An Open Letter to a Certain Individual

10 replies
Dear Certain Individual,

If your freelancers ever have to ASSUME anything, you're not being specific enough.

Just sayin'.

Also, if a freelancer is doing you a courtesy without even getting paid for it, don't start bitching about it. Just because a person is nice to you, it doesn't mean it's right to jerk their chain around.

This is Outsourcing 101... being Specific and Respectful. Freelancers have lives, just like you. It's really not fair to us if we have to attempt any mind-reading. Chances are, we'll f**k up and neither one of us will end up very happy.

Thank you and have a nice day,

Emily
#outsources
  • Profile picture of the author WritingMadwoman
    LOL the only remedy I have found for this is to ask question after question after question. Then they get tired of the questions and tell me "just do what you think is best" - and after that I don't want to hear a single complaint. Usually I don't either, but there's always one or two who want you to read their mind but keep changing it even as you're reading it! It's frustrating but it's just one of those things that you have to deal with even if it drives you up the wall!

    Wendy
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    • Profile picture of the author Tina Golden
      I no longer deal with that. I'll ask questions if I need clarification and if you don't provide the details I need, you get what I give you. I try to ask enough questions to be certain as to what is wanted but if they don't know what they want, then they lose the right to complain.

      Those are the type of clients that I become too busy to accept their orders rather quickly.

      Tina
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  • Profile picture of the author jjpmarketing
    Just give them a document or form on a site to fill out their requests with the instructions on what you need specifically... Then you only have to do it once... not for every single client.

    Dennis
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    • Profile picture of the author Emily Meeks
      Originally Posted by WritingMadwoman View Post

      LOL the only remedy I have found for this is to ask question after question after question. Then they get tired of the questions and tell me "just do what you think is best" - and after that I don't want to hear a single complaint. Usually I don't either, but there's always one or two who want you to read their mind but keep changing it even as you're reading it! It's frustrating but it's just one of those things that you have to deal with even if it drives you up the wall!

      Wendy
      That's pretty much what this certain individual kept doing... he was so disorganized that he couldn't pick out which project he wanted me to work on, and hadn't paid me yet for any of them, so I was the one who had to pick which one to go with... I drew up an outline that I thought would be specific enough (silly silly me) but then things fell apart when it came to formatting.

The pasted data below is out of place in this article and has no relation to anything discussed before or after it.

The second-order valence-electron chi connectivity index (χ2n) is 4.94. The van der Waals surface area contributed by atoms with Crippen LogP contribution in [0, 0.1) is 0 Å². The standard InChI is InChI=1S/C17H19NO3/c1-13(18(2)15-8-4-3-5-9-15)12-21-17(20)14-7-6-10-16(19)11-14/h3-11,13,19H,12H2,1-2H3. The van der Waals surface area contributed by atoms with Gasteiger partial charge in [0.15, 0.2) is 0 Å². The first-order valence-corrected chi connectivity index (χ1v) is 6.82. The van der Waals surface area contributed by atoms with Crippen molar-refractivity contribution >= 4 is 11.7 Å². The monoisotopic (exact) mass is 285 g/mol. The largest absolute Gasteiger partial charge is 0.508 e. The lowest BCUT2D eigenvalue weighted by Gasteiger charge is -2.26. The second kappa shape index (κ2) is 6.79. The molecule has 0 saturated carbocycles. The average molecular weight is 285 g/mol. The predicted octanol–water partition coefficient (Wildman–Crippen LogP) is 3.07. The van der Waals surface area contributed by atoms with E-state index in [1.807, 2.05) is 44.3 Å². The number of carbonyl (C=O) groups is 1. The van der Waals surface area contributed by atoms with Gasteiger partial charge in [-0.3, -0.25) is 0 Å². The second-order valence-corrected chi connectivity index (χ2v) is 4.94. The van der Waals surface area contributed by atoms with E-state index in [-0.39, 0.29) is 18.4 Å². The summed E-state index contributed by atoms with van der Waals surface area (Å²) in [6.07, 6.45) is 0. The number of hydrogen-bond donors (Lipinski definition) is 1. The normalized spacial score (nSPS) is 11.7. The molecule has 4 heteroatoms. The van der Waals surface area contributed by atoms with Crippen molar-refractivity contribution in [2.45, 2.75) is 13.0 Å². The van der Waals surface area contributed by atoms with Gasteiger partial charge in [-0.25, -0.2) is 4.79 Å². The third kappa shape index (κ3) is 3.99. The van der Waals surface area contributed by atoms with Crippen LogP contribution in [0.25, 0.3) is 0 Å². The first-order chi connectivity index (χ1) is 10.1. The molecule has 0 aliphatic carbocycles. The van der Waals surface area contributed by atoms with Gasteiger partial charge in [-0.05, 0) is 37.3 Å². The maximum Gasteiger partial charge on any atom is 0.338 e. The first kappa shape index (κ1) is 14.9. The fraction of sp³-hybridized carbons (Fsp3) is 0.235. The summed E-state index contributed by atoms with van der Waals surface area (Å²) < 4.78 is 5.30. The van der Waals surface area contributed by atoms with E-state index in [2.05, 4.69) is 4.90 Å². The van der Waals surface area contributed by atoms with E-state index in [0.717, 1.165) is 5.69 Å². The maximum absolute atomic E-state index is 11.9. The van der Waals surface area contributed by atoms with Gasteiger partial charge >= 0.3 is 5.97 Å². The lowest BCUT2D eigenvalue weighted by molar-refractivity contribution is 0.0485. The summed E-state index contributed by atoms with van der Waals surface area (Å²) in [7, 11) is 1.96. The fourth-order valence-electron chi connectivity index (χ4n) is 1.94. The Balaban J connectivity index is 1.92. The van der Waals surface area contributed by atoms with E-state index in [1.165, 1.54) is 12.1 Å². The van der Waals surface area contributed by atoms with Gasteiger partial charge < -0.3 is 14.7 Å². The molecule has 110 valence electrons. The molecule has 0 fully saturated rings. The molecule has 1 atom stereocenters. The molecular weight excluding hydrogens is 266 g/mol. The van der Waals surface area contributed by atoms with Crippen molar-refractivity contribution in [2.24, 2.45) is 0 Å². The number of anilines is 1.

Originally Posted by TMG Enterprises View Post

      I no longer deal with that. I'll ask questions if I need clarification and if you don't provide the details I need, you get what I give you. I try to ask enough questions to be certain as to what is wanted but if they don't know what they want, then they lose the right to complain.

      Those are the type of clients that I become too busy to accept their orders rather quickly.

      Tina
      Pretty much. I also now know from experience that if you give some people an inch, they'll take a mile. If I'm doing something for free - my own free time which could be spent on my OWN life and business - it's really disrespectful to hear bitching and complaining about it. Needless to say, I'm not working with Certain Individual anymore.

      Originally Posted by jjpmarketing View Post

      Just give them a document or form on a site to fill out their requests with the instructions on what you need specifically... Then you only have to do it once... not for every single client.

      Dennis
      I'll probably do something like that with future clients... I used to think stuff like that was way too rigid and impersonal, but now I see just how necessary formal documentation is...
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      • Profile picture of the author Kay King
        If there is anything at all unclear about a new project - I email the client what I THINK it is he wants and ask if he needs to add anything to that. If not, I ask him to confirm by email that I have the "idea" right.

        If one person has several projects - HE should list them in order of priority. Then you do one at a time and get paid if that is the agreement.

        I'm confused by your post - because you mention writing for "free" but then also mention you haven't been paid for anything. If the agreement is to produce the content and then get paid, you aren't writing for "free".

        Just list the projects he has requested in an order you think is logical - send that list to him for approval and get started on the first one. Once you've been paid for that one (assuming this is the arrangement) do the second one on the list.

        If the client is disorganized about what he wants, help him clarify the problem and give him organized alternatives to choose from.